*UPDATED 27TH FEBRUARY 2023
With NHS industrial action taking place this winter, this resource includes:
- Common questions and suggested steps you can take; and
- Template letters you can send to local providers to understand the impact in your area.
Actions you can take
We are meeting NHS England (NHSE) officials regularly throughout the winter to discuss how NHSE and individual NHS trusts can support patients by making sure people get clear and accessible communications about the possible impact of industrial action on their treatment and care as soon as possible.
Steps you should consider locally include:
- Urging NHS trusts, to provide full and timely information for the public ahead of any strikes by health workers;
- Checking local data on the number of patients whose operations or outpatient appointments on strike dates have been rescheduled;
- Using our template letter to ask trusts for assurances that no patients have ‘slipped through the net’ if their care has been rearranged;
- Consider postponing any visits to services on strike dates, to avoid further pressure on services;
- Share information with the public, voluntary sector and community groups via your communication channels;
- Ahead of strike dates, check with providers and/or ICBs, if they have a named contact you can liaise with on strike days to feed in any urgent patient matters. Alert them of any urgent patient safety issues on strike dates and escalate to your ICB, or us, if it goes unresolved;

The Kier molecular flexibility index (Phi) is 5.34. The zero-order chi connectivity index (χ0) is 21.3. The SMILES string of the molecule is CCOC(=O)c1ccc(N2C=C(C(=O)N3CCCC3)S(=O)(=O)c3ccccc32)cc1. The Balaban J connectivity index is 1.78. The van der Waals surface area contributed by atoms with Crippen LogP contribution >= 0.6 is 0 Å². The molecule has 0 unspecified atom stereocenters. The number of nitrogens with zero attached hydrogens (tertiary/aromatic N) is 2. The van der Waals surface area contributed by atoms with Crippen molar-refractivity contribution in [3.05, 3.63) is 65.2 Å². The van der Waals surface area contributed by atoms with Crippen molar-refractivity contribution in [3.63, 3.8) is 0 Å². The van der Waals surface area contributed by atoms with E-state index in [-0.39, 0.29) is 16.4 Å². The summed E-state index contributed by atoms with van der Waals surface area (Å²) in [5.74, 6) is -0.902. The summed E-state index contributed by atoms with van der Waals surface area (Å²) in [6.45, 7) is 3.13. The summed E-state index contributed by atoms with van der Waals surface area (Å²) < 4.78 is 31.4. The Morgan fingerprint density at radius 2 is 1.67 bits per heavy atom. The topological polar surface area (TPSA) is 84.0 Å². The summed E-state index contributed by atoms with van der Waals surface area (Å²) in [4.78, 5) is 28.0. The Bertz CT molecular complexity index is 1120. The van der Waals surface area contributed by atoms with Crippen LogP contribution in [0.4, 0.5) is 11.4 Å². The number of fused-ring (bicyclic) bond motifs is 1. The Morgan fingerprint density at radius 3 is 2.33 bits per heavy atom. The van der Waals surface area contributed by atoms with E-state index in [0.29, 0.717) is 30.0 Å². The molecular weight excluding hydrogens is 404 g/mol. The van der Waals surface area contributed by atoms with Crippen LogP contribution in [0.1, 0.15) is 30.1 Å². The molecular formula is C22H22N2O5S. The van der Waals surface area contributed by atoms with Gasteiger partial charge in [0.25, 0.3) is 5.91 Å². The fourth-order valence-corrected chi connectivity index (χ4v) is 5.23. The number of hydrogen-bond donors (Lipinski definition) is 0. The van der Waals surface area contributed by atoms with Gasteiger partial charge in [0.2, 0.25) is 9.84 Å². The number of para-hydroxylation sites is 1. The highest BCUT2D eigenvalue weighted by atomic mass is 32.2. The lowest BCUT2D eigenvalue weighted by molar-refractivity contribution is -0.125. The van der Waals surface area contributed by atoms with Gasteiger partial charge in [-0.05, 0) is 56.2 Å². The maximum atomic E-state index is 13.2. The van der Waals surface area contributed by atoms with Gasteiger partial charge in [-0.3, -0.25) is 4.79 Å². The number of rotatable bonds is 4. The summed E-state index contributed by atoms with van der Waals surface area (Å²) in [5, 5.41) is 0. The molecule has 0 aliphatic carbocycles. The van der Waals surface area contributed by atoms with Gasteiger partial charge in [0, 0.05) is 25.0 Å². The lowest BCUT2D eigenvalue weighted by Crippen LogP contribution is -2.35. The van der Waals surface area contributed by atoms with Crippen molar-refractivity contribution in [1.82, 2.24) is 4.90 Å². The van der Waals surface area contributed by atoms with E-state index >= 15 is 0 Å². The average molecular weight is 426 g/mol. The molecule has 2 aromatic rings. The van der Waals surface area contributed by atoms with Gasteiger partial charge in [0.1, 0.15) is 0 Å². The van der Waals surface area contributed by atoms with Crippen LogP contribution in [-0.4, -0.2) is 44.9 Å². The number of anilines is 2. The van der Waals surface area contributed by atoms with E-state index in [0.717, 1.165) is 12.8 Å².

- Consider carefully any media or public statements about strikes; ensure any response is factual and based on any patient feedback;
- Share any patient experience feedback related to strikes with us, so we can flag common or serious themes with national partners; (email@example.com); and
- Share any patient experience collected during strikes with commissioners, your Health and Wellbeing Board or other regular stakeholder forums, to help learn lessons for any future strikes.
Where can I find advice for the public?
The NHS England has produced an FAQ you can use to help answer questions from the public about the industrial action.
Which workers have backed industrial action?
- Up to 100,000 nurse members of the RCN;
- Up to 20,000 ambulance members of GMB, Unison and Unite;
- 4,000-plus members of the Chartered Society of Physiotherapy; and
- Junior hospital doctor members of the British Medical Association are also being balloted in January.
When will strike action take place?
- 6 and 20 March: Ambulance strike by GMB at same 7 trusts as in February.
- 8 March: Staff at all but one of England's ambulance services and workers at Great Ormond Street Hospital and other trusts, will be out in new action organised by Unison.
- 13-16 March: 72-hour walk-out announced by junior doctor members of the British Medical Association - hospital strike locations are yet to be named but 40,000 doctors backed taking action.
The decision by health secretary Steve Barclay to meet only the RCN this week to finally enter pay talks, has angered other unions and prompted Unison to announce the 8 March Day of action. The junior doctors' ballot result was announced only on 24 February.
So far more than 140,000 appointments or operations have had to be postponed due to the ongoing disputes.
What does strike action by nurses mean for patient care?
The RCN has agreed national principles so far, that nurses can be exempted from strike action if they provide life preserving care, including: